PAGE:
There are a number of different pressures facing Israel today that are garnering media attention, naturally for Israeli representatives and government officials who communicate with journalists, the issue of Iran has now moved to the front and center. For those who represent Israel’s positions to the media, it is fundamental that they take media training seriously.
At my PR agency, we often focus on the importance of media-training, and help clients be sure to put their best foot forward. Here are some fundamentals points:
- Dealing with the media can be stressful and challenging even for seasoned veterans. Preparing in advance and following some simple interview rules can prepare you for stepping in front of the lens. While most of these rules seem intuitive, I witness people falter on a daily basis.
- Know what you want to say, and how you want to say it beforehand.
- Ask yourself what you are trying to accomplish? And who your audience is? (Approaching Fox News is different to the BBC. Also keep in mind that in today’s media world many stories will reach other media outlets besides the venue where the interview is taking place).
- Practice and prepare. Sounds simple enough, but without practice and preparation, the results usually speak for themselves (and not in a positive way).
- Be aware of your body language. A roll of the eyes, a harsh look, or an awkward physical stance can speak louder than your words. The tried-and-true advice of practicing in front of a mirror can be beneficial. Be honest and consistent. Hypocrisy is a killer.
- Don’t keep talking. Many stories have exploded because of interview subjects who continued to talk. Silence is okay, but if you find it awkward (it is) and difficult (ditto), repeat “one Mississippi, two Mississippi, etc.” in your head until the next question comes up. Let the reporter make the next move. When participating in interviews don’t feel the need to fill the “dead air.”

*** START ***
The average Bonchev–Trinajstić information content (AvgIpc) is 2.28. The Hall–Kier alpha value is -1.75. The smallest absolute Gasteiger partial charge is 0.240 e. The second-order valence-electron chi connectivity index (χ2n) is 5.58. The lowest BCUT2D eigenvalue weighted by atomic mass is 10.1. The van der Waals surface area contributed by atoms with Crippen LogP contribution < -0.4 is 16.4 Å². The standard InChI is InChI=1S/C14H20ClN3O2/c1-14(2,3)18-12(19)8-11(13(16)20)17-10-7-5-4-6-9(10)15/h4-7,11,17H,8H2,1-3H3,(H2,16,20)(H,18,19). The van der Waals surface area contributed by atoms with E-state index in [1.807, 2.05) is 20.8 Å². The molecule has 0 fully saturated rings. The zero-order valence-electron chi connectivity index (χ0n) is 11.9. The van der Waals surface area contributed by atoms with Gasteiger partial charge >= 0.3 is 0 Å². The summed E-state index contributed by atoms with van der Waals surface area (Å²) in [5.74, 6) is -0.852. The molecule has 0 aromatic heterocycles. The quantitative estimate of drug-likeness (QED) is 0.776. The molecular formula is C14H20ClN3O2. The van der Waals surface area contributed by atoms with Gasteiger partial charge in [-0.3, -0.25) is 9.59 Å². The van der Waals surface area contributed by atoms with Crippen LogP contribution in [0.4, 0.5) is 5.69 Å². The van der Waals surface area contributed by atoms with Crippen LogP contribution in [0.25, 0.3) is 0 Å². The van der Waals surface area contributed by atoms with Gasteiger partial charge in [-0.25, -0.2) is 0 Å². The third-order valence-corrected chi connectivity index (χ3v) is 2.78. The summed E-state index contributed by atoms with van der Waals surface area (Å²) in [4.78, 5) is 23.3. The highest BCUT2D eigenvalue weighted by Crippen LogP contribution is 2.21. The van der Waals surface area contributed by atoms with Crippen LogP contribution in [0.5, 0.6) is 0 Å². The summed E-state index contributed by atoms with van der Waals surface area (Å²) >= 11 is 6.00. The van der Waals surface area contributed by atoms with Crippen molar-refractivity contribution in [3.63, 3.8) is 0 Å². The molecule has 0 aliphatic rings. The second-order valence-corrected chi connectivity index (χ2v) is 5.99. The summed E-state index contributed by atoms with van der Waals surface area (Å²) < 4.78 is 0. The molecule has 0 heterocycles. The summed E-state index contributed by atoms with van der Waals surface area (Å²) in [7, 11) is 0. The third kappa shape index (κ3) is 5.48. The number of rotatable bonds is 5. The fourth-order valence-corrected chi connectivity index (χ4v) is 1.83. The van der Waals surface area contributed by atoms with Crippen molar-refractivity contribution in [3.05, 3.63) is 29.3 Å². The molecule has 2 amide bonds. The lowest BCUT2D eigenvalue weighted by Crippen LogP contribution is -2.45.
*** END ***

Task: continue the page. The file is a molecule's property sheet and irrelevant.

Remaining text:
- When you’re done, you’re done. Don’t make small talk—get out of ‘enemy territory’ once the interview is done. Interviewees lingering needlessly have made many vital mistakes; damage can be done with a 15-second sound bite after 45 minutes of success. And guess what counts? Only the bad. I have one client who was forced to change his professional career because of small talk with a reporter after a 45-minute positive interview. Media editors often only use a few seconds of edited responses and reactions.
- Appearance matters—dress the part. What do you want to project physically and visually? I normally recommend going for simple and conservative for most people—no distracting jewelry for women. Solid, saturated colors that flatter your skin tone are helpful because television and pictures dilute color. Navy and gray will wash you out; white is too reflective and is generally not flattering. Stripes and busy linear prints aren’t ideal (they “move”).
- Get help. You don’t learn to drive a car without practice and you don’t master your craft without learning. You will find it very difficult to master media interviews without proper training. Watch your media appearances with a critical eye and ask what you can do to improve your performance the next time.